Without physical evidence, the mechanism for this critical evolutionary step remains unresolved and spectulative after 150 years.
Charles Darwin’s book On the Origin of Species by Means of Natural Selection, or the Preservation of Favoured Races in the Struggle for Life contained his first thoughts on evolution. Now, 150 years later, computer scientist Greg McInerny is turning the idea on its head, drawing diagrams showing the “evolution” of the book as new editions were published. In the editing process, certain sections became “extinct,” that is, did not make it to the next edition. Other, stronger sections avoided the editor’s chopping block to make it into the final sixth edition—a kind of survival of the sentences—and in some cases, entirely new sections of text were added.
Together with London-based visual artist Stefanie Posavec, McInerny has devised the (En)tangled Word Bank, which shows the construction and evolution of the book. In some cases, the editions varied quite a bit, says McInerny, who is based at Microsoft Research in Cambridge in the United Kingdom. “For the second edition, Charles Darwin wanted a more popular and available version,” he says, so Darwin inserted references to a creator who may have been behind the initial creation of life. In the sixth edition, he added a whole new chapter discussing the support and criticism that had surrounded the book.
This diagram represents the fifth edition. In it, the rim consists of four layers. The outer ring represents sentences; the next ring in signifies paragraphs, then subchapters and chapters follow. The central branching design represents the same divisions, with chapters at the base and sentences at the tips. The green “leaflets” show sentences that have “survived” multiple editions, and orange “leaflets” represent those that are “dying” and will be absent from the next edition. The darker the green or orange, the longer that sentence has survived through multiple editions.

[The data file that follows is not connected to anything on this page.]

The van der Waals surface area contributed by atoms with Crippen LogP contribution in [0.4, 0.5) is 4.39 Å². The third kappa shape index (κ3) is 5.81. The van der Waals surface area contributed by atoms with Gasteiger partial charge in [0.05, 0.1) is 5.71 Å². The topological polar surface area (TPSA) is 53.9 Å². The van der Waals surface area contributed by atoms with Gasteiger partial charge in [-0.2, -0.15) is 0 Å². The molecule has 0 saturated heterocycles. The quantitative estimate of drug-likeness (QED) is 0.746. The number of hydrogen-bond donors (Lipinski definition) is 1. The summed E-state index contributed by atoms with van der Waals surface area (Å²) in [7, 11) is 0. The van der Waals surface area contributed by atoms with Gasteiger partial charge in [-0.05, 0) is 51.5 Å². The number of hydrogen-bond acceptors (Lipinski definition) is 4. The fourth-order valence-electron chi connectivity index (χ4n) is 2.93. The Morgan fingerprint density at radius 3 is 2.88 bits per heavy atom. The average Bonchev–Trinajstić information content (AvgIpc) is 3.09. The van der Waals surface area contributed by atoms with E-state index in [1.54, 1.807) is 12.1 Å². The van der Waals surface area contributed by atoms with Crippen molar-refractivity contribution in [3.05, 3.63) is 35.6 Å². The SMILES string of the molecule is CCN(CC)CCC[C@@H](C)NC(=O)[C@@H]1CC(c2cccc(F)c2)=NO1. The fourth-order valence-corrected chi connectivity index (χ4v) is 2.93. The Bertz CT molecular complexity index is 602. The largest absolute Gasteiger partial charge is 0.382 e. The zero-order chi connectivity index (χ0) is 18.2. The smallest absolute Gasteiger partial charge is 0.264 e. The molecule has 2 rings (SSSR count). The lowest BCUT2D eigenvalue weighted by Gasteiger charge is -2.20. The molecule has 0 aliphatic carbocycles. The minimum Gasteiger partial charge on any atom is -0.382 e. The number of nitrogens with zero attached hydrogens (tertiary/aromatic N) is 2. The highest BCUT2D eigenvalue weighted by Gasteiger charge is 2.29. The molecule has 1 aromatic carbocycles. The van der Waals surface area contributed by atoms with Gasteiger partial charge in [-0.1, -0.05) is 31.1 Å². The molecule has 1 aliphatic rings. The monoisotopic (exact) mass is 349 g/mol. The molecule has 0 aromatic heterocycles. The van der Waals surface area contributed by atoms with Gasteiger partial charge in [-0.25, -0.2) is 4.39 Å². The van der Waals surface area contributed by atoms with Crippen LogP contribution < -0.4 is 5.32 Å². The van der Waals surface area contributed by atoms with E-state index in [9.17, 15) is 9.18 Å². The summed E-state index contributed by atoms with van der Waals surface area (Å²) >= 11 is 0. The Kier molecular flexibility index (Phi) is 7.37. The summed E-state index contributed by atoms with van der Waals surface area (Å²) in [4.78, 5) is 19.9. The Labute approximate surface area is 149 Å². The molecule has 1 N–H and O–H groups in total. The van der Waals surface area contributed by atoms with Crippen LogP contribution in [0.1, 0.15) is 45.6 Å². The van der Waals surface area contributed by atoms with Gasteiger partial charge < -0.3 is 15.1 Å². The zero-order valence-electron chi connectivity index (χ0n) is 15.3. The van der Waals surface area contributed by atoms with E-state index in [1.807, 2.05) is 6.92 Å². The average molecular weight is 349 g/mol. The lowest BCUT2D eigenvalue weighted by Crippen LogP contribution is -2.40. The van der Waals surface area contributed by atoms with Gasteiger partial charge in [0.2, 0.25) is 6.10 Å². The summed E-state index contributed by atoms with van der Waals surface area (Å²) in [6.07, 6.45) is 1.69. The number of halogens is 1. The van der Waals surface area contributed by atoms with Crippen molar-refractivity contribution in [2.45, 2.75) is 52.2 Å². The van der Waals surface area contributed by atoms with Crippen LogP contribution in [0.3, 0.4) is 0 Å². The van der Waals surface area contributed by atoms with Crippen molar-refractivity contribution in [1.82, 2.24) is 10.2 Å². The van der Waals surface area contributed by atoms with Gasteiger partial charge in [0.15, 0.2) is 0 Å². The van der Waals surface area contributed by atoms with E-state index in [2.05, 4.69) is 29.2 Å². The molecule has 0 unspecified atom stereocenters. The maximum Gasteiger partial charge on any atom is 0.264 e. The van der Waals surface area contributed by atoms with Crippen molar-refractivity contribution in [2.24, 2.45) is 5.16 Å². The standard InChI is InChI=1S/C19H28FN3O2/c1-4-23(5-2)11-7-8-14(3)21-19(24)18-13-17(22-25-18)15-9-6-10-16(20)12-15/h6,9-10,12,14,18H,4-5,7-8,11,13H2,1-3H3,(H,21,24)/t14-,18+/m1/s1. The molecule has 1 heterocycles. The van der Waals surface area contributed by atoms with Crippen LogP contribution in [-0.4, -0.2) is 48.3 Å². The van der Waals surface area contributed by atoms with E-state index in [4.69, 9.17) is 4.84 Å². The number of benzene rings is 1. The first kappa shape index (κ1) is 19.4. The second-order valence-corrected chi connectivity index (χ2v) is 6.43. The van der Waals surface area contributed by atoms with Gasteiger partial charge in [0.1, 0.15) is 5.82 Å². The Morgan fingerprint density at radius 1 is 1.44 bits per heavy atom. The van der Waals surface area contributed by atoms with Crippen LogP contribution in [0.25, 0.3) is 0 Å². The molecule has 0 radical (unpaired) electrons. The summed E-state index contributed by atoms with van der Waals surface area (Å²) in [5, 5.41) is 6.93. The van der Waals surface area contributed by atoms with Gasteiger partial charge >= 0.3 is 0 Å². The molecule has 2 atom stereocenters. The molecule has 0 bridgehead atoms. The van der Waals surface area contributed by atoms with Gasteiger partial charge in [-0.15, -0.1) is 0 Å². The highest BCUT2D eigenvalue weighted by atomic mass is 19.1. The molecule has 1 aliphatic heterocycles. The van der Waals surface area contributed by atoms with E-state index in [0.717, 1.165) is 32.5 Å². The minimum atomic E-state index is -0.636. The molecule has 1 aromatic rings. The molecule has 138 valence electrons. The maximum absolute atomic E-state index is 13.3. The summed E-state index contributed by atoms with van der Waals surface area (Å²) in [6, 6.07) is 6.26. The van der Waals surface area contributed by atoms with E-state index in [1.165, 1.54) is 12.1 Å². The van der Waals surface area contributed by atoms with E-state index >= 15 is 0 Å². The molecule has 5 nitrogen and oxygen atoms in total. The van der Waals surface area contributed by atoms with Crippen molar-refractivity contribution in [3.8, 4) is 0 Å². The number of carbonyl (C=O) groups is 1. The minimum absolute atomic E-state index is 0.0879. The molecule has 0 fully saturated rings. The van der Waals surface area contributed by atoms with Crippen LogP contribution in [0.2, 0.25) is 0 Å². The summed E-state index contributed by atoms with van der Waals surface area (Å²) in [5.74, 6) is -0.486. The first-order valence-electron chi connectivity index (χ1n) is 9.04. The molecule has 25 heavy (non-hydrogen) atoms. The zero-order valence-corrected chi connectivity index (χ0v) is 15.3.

In the same way that Issac Newton discovered the laws of gravity, Charles Dawin embarked on a mission to discover the natural laws of evolution. A central question is – why did Darwin change and retract by up to 30% between editions? Was it because, unlike Newton, Darwin abandoned use of the scientific method?
On the Beagle voyage, Darwin recorded events in a series of notebooks. Darwin was on the Galapagos Islands from September 16 through October 20, 1835 and recorded these events in a red field notebook now entitled EH1.17 on pages 18B through 50B. Darwin’s notebooks are available on-line at http://darwin-online.org.uk/content/.
The data Darwin documented on the finches in the Galapagos Islands is remarkable in that Darwin refers to “beaks” only once on page 34B (see illustration, line 5) and to “finches” only once on page 43B –
“Small Finc[h] picking from same piece after alights on back”
Not only will the notebook not win a prize for scientific excellence for studying finch beaks, neither will Darwin’s collection of finches from the different islands because the birds from the different islands were mixed together. Darwin never documented any sequential change in beak sizes in the birds collected from the different islands, and acknowledged in his autobiography -
“Unfortunately most of the specimens of the finch tribe were mingled together.”
The current whereabouts of Darwin’s EH1.17 notebook is unknown. The notebook was part of the Darwin Collection at Down House and was microfilmed by Cambridge University Library (and sold by Micromethods) in 1969. The notebook has since been missing and was presumably stolen around 1983, or shortly before, and is now registered as stolen property.